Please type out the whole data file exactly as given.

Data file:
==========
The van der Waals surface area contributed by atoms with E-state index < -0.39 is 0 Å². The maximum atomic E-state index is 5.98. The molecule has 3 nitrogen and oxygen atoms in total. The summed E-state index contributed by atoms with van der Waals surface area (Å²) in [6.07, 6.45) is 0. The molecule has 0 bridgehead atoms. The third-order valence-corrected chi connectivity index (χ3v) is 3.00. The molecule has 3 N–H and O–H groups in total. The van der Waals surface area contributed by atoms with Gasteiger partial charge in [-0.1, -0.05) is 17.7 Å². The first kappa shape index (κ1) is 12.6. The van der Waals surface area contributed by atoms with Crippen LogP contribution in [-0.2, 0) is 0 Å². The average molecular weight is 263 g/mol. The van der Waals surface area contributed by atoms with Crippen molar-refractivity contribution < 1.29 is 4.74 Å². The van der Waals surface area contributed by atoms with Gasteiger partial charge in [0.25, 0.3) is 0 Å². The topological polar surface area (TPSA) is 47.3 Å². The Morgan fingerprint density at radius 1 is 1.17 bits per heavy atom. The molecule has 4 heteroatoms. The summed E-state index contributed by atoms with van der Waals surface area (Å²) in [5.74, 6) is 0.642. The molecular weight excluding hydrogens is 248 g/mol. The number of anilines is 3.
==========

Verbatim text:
The van der Waals surface area contributed by atoms with E-state index < -0.39 is 0 Å². The maximum atomic E-state index is 5.98. The molecule has 3 nitrogen and oxygen atoms in total. The summed E-state index contributed by atoms with van der Waals surface area (Å²) in [6.07, 6.45) is 0. The molecule has 0 bridgehead atoms. The third-order valence-corrected chi connectivity index (χ3v) is 3.00. The molecule has 3 N–H and O–H groups in total. The van der Waals surface area contributed by atoms with Gasteiger partial charge in [-0.1, -0.05) is 17.7 Å². The first kappa shape index (κ1) is 12.6. The van der Waals surface area contributed by atoms with Crippen LogP contribution in [-0.2, 0) is 0 Å². The average molecular weight is 263 g/mol. The van der Waals surface area contributed by atoms with Crippen molar-refractivity contribution < 1.29 is 4.74 Å². The van der Waals surface area contributed by atoms with Gasteiger partial charge in [0.25, 0.3) is 0 Å². The topological polar surface area (TPSA) is 47.3 Å². The Morgan fingerprint density at radius 1 is 1.17 bits per heavy atom. The molecule has 4 heteroatoms. The summed E-state index contributed by atoms with van der Waals surface area (Å²) in [5.74, 6) is 0.642. The molecular weight excluding hydrogens is 248 g/mol. The number of anilines is 3.